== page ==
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    Wiki: Milk Ricotta Cheese Making Recipe

    This is a generic recipe for making Ricotta using milk, no whey. Ricotta originated in Italy and is normally made from re-cooked whey, the word “ricotta” means “re-cooked” in Italian. Whey based Ricotta yields little cheese, thus this is normally only reasonable when you have a large amount of whey from making a large amount of cheese.

    For times when that isn’t feasible, Ricotta can be directly made from milk, with a significantly higher yield.

    Ingredients – Metric

    Makes 0.5 to 0.6 pounds depending on type of milk (skim vs whole).

    • 3 liters whole or partly skimmed Cow’s Milk.
    • 90-140 ml standard 5% acidity white vinegar.
    • 5 grams salt.

    Ingredients – American

    Makes 1.3 to 1.7 pounds depending on type of milk (skim vs whole).

    • 1 US gallon whole or partly skimmed Cow’s Milk.
    • 4-6 fluid ounces standard 5% acidity white vinegar.
    • 1 Teaspoon salt.

    Directions

    1. Pour milk into vat (i.e. double boiler stockpot) on stove or directly on lowest heater element.
    2. Sprinkle salt into milk and stir in thoroughly.
    3. Warm milk slowly to ~85°C/185°F to (re-)pasteurize, stir slowly so doesn’t catch or have cold areas. Maintain temperature through whole process in stockpot (i.e. turn heat off and on for short intervals as required).
    4. Trickle and slowly stir in 90 ml/4 ounces of vinegar. If good curd formation and clear translucent whey does not occur after 2-3 minutes, add more vinegar and stir in.
    5. Using perforated or slotted ladle, start moving the curds from the edge into the middle of the vat so that they flocculate.
    6. Wait ~15 minutes for curds to de-whey and coagulate.
    7. With perforated or slotted ladle, ladle curds into one large (i.e. 6″/152 mm diameter) Ricotta draining mold or two small ones on draining board.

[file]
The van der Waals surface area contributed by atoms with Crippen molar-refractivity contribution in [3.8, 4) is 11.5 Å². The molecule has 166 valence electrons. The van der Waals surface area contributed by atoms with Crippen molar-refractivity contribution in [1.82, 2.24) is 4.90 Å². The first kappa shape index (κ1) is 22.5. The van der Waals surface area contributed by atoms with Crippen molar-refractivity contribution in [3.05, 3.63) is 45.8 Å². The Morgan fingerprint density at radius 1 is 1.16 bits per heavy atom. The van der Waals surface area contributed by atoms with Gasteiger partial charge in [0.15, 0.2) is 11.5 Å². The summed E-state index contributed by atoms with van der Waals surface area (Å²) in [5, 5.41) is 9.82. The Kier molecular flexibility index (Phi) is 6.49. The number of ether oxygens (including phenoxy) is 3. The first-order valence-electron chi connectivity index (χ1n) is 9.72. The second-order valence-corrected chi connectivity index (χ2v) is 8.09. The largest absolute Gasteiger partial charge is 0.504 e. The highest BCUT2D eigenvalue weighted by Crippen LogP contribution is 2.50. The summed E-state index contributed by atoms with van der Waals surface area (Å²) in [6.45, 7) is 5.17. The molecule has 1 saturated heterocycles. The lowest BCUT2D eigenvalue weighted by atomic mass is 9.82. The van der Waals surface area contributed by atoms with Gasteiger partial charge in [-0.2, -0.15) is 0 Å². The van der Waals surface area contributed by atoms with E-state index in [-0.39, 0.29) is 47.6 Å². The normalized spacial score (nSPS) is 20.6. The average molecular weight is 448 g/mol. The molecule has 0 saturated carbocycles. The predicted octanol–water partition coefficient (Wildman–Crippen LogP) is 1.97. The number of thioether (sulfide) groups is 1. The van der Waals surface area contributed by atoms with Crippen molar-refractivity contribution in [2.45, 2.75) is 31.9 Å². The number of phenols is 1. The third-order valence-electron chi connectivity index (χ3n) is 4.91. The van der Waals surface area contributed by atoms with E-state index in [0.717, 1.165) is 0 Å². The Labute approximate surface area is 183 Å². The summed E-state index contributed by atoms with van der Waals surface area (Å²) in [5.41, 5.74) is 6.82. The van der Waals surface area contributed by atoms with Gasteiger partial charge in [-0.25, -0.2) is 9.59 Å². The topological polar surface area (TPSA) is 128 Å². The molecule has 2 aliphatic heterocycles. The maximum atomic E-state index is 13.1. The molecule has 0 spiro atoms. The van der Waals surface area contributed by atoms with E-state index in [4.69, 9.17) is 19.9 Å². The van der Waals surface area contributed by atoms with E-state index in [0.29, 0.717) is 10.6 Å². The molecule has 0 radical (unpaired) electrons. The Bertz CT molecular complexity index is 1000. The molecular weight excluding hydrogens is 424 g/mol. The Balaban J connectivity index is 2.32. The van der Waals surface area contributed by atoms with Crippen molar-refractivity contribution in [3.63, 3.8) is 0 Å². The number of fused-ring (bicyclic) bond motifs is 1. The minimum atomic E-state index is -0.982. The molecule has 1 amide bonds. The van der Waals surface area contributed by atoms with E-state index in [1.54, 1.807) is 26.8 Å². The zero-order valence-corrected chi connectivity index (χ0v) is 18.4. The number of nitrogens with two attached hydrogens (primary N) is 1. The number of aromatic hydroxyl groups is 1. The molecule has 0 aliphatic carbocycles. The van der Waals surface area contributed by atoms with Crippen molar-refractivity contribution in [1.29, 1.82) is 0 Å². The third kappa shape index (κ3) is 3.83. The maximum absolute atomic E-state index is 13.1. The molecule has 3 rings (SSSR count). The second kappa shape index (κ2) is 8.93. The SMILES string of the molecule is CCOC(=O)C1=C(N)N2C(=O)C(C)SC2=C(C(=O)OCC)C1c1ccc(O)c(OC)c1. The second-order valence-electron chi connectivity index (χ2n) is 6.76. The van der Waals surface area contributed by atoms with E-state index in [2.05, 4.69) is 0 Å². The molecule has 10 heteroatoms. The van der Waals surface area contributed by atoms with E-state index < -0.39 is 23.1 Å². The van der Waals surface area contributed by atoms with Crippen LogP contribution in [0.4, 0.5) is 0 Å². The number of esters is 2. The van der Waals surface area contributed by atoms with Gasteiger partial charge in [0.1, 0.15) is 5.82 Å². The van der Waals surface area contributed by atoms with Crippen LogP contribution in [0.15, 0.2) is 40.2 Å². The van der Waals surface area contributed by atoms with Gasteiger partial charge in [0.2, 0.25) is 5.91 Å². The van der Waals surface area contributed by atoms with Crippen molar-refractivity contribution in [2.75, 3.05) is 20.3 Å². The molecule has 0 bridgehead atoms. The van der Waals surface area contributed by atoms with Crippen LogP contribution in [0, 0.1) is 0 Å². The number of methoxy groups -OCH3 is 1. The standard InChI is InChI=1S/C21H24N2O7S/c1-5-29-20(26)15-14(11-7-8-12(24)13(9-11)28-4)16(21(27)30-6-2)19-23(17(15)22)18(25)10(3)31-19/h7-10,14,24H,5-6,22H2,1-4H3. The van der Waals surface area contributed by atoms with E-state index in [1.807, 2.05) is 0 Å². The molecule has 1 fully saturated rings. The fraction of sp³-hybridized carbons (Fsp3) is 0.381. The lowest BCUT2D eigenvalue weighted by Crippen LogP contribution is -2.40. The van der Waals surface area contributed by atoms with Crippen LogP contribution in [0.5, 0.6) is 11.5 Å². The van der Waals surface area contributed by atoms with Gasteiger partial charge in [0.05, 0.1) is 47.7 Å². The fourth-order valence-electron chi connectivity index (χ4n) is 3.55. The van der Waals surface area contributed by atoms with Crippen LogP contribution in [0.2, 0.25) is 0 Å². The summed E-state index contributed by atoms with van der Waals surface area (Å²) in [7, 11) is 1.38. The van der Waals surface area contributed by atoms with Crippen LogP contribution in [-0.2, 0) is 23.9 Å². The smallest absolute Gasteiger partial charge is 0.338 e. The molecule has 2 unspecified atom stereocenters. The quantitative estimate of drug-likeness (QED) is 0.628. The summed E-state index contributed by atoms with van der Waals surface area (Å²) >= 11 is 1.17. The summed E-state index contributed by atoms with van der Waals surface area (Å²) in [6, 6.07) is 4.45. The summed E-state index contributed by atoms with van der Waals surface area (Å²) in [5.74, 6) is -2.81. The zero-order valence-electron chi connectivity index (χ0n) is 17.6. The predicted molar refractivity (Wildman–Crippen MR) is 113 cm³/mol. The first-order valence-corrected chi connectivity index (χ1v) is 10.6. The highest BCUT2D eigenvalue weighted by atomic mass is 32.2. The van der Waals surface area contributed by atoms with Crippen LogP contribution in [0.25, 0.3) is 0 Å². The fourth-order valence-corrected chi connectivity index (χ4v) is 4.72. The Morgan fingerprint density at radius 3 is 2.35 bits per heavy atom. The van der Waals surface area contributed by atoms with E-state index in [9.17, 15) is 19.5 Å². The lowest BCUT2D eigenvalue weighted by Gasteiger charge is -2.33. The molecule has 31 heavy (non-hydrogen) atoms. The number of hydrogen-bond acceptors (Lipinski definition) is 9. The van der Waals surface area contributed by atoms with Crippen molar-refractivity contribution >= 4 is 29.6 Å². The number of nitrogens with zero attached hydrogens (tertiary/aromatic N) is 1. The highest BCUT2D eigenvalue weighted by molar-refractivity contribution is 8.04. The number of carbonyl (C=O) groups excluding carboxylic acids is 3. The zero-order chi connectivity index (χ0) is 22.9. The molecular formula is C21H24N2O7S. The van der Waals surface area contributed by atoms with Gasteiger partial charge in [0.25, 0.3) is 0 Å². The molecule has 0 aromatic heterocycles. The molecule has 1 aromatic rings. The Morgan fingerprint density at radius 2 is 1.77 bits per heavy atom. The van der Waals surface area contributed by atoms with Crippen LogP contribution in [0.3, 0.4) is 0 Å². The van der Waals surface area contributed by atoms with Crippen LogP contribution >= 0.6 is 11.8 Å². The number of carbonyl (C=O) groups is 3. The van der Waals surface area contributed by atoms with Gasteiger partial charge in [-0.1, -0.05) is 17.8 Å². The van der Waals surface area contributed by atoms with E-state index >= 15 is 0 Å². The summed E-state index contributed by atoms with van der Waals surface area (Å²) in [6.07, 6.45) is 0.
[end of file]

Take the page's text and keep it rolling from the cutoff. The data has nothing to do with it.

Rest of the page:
8. When most of curds out of vat, drained off whey through strainer down sink drain to catch remaining small curds.
    9. Place in basket and smooth top of curds in hoop.
    10. Let curds drain until free whey drainage is slow, i.e. 1 hour for fresher lighter taste or for several hours for richer denser and stringer flavour.
    11. Invert and remove cheese from basket and place on plate in household fridge to set.
    12. Cheese is ready to be eaten or used in cooking recipes after one night to 10 days in fridge. Cover with bowl if starts to dry out.

    Options

    • Instead of vinegar, use citric acid or strained lemon or orange juice.
    • Adjust salt amount up or down depending on results and personal preference.
    • Add cream to milk at start if like creamier Ricotta.
    • If adding herbs, mix in bowl with curds before placing in basket, examples are:
      • Crushed garlic & herb.
      • Crushed garlic & black pepper.
      • Diced onion & chive.
      • Diced olive.
      • Lemon.
      • Chocolate and sugar.
    • If no basket is available, use cheesecloth lined colander.

    Tricks & Traps

    • Whole milk will require more vinegar to coagulate than 1% milk.
    • Watch milk temperature closely when get close to target otherwise you will scorch/burn milk.
    • Shelf life of cheese is much less if no salt is added.

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